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COA reverses sentencing on grounds it exceeded statutory maximum

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The Indiana Court of Appeals agreed with a defendant that her sentence for a Class A misdemeanor possession of marijuana exceeded the statutory maximum and remanded the case to the trial court for resentencing.

After a search of her home in July 2010, Kathleen Peterink was charged with possession of cocaine or narcotic drug as a Class D felony and possession of marijuana as a Class A misdemeanor. She pleaded guilty to the second count and the state dismissed the first.

On Nov. 1, 2011, the trial court in Noble County sentenced Peterink to one year of imprisonment, suspended to probation. As a special condition of probation, Peterink had to serve six months in home detention for which she would not receive good time credit.

 Peterink argued that her sentence exceeded the statutory maximum for a Class A misdemeanor. She cited Jennings v. State in support of her view that the trial court gave her a two-year sentence by sentencing her to one year suspended and one year probation.

The state did not challenge Peterink’s reliance upon Jennings but asked the court to revisit the issue addressed by Jennings with regard to misdemeanor sentencing.

Noting that Jennings holds the term of imprisonment to include both the executed and suspended portions of a sentence, the court agreed with Peterink. It reversed the sentence imposed by the trial court and remanded for resentencing.

In his dissenting opinion, Judge Michael Barnes stated he would not follow the Jennings holding. He wrote that Peterink’s sentence does not exceed the statutory maximum, saying such an interpretation would “fundamentally disrupt the sentencing practices of trial courts.”  

The court also reversed the trial court’s order that Peterink serve six months of home detention without receiving good-time credit. Citing an ambiguity in the state code, the court ruled that a “fair reading of the statutes taken together” leads to Peterink being entitled to good time credit.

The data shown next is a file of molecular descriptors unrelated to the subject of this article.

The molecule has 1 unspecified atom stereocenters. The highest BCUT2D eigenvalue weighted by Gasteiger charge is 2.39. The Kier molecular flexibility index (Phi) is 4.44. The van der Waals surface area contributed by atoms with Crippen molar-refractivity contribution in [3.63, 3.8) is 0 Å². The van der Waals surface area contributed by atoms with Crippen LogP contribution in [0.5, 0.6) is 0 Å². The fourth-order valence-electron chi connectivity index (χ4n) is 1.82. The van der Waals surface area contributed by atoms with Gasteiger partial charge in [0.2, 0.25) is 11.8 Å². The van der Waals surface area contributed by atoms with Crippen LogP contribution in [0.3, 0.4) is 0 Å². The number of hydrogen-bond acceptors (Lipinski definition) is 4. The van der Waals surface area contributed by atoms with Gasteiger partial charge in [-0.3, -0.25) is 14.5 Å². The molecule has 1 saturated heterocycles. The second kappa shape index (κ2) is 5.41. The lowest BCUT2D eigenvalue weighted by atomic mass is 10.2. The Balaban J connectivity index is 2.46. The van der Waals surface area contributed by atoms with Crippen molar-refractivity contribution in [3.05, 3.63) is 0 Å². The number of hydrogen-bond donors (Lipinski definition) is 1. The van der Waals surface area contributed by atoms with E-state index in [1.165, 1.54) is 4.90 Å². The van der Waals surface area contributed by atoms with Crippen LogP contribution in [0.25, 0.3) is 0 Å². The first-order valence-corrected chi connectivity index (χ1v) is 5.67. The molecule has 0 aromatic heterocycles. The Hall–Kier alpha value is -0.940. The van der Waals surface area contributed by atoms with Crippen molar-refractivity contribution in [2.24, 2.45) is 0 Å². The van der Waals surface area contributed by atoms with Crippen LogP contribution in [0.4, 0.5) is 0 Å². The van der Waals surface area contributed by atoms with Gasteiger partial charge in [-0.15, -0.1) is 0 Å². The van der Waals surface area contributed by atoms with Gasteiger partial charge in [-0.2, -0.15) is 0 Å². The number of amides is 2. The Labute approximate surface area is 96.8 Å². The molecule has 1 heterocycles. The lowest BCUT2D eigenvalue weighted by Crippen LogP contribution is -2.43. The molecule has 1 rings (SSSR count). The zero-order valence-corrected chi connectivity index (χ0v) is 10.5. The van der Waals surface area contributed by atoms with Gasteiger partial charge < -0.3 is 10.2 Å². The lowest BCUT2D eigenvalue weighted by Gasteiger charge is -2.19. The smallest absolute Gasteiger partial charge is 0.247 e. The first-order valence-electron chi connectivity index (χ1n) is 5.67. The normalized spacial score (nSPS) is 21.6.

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  1. Employers should not have racially discriminating mind set. It has huge impact on the society what the big players do or don't do in the industry. Background check is conducted just to verify whether information provided by the prospective employee is correct or not. It doesn't have any direct combination with the rejection of the employees. If there is rejection, there should be something effective and full-proof things on the table that may keep the company or the people associated with it in jeopardy.

  2. Unlike the federal judge who refused to protect me, the Virginia State Bar gave me a hearing. After the hearing, the Virginia State Bar refused to discipline me. VSB said that attacking me with the court ADA coordinator had, " all the grace and charm of a drive-by shooting." One does wonder why the VSB was able to have a hearing and come to that conclusion, but the federal judge in Indiana slammed the door of the courthouse in my face.

  3. I agree. My husband has almost the exact same situation. Age states and all.

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  5. Andrew, if what you report is true, then it certainly is newsworthy. If what you report is false, then it certainly is newsworthy. Any journalists reading along??? And that same Coordinator blew me up real good as well, even destroying evidence to get the ordered wetwork done. There is a story here, if any have the moxie to go for it. Search ADA here for just some of my experiences with the court's junk yard dog. https://www.scribd.com/document/299040062/Brown-ind-Bar-memo-Pet-cert Yep, drive by shootings. The lawyers of the Old Dominion got that right. Career executions lacking any real semblance of due process. It is the ISC way ... under the bad shepard's leadership ... and a compliant, silent, boot-licking fifth estate.

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